By showing first what ought not to be done, I am hopeful that the average golfer will recognize the mistake he has been making, and so be better prepared to correct his error.

Figure 10 is a presentation of the most common mistake–that of hitting with the hands from the top of the swing. It is in part the result of the old and mistaken idea of throwing the clubhead, and it comes as near making a proper golf shot impossible as anything that could be thought of. I ask only that one study the drawing with a few questions in mind.

How is this player going to stay down to the ball?

Obviously he cannot because his wrists are already straight.
Upon what sources is he going to depend for the acceleration, which means club-head speed at impact?
The bend of his wrists has been used up, and slack exists between his arms and his hips. His shoulders and arms are all that he has left.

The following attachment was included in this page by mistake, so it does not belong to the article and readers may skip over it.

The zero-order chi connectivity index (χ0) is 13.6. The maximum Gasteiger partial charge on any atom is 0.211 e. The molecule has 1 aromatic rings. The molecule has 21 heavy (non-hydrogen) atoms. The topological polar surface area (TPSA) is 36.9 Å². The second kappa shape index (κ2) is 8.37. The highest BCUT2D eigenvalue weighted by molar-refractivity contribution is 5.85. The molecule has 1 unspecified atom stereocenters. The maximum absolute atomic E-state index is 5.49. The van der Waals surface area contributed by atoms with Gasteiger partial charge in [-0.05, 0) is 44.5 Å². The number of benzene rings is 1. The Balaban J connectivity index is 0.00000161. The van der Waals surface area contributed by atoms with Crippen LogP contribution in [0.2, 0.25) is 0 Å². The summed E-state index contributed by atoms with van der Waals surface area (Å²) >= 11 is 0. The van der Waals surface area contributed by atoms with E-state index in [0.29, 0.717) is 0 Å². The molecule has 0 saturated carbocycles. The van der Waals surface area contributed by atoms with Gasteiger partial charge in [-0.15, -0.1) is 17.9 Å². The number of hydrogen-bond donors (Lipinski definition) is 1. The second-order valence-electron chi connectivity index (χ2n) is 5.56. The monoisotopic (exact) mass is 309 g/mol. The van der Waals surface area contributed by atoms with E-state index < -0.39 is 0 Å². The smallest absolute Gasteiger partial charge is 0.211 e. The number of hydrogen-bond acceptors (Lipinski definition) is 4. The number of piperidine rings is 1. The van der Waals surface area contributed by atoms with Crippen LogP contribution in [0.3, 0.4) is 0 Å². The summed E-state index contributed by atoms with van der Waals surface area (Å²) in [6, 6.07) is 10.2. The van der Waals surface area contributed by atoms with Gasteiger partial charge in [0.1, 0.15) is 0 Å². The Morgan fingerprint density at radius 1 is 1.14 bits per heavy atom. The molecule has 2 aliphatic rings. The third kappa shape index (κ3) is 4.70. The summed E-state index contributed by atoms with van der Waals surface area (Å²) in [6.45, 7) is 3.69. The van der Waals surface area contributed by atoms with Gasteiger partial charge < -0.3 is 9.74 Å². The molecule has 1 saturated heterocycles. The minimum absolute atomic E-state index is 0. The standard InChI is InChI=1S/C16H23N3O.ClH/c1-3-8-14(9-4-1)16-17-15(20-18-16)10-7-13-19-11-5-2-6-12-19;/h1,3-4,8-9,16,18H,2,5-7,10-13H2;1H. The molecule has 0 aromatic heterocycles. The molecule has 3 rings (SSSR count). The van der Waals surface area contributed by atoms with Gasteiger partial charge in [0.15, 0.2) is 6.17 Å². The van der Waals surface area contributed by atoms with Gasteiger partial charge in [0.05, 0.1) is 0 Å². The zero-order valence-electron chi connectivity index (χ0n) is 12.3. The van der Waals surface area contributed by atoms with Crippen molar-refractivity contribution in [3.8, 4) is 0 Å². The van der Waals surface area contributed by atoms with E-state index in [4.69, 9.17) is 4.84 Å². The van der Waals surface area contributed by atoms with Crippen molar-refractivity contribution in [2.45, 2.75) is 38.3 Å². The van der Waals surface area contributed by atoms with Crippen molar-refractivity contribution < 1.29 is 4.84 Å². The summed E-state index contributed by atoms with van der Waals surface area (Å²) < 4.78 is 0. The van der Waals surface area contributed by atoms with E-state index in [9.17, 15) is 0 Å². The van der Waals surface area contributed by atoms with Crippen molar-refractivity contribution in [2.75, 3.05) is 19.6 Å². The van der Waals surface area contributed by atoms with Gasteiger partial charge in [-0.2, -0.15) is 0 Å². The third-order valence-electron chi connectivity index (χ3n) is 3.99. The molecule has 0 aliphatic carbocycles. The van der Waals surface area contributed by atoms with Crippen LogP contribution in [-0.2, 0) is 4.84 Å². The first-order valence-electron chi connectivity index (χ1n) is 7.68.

Slight Shift Necessary

The case illustrated in Figure 10 is by no means uncommon. This player has saved some of his wrist action, but he has begun to unwind his hips while he keeps practically all of his weight back on his right foot. He has omitted to shift toward the ball so that his club could approach it from inside the projected line of play.

In the one correct illustration, see Figure 10, notice these things:

First, that the hip-turn is leading the return to the ball. Having begun to unwind while the club was still going up, the pull exerted against the inertia of the club-head has stretched the left arm taut and has taken up all the slack between the left hip and the left hand. It can be plainly seen that any further movement of the hips is going to be immediately, and without loss communicated to the club-head.

Observe too, that there has been no suggestion of an attempt to throw the club-head with the hands. The upper part of the body, actuated by the hip-turn has moved almost as one piece, and the full cocking of the wrists has been preserved. Also that there has been blended with all this, a slight lateral movement of the hips back toward the ball, providing plenty of room for the swing to drop inside so that the club-head may strike out straight for the objective.

Figure 10

Figure 10

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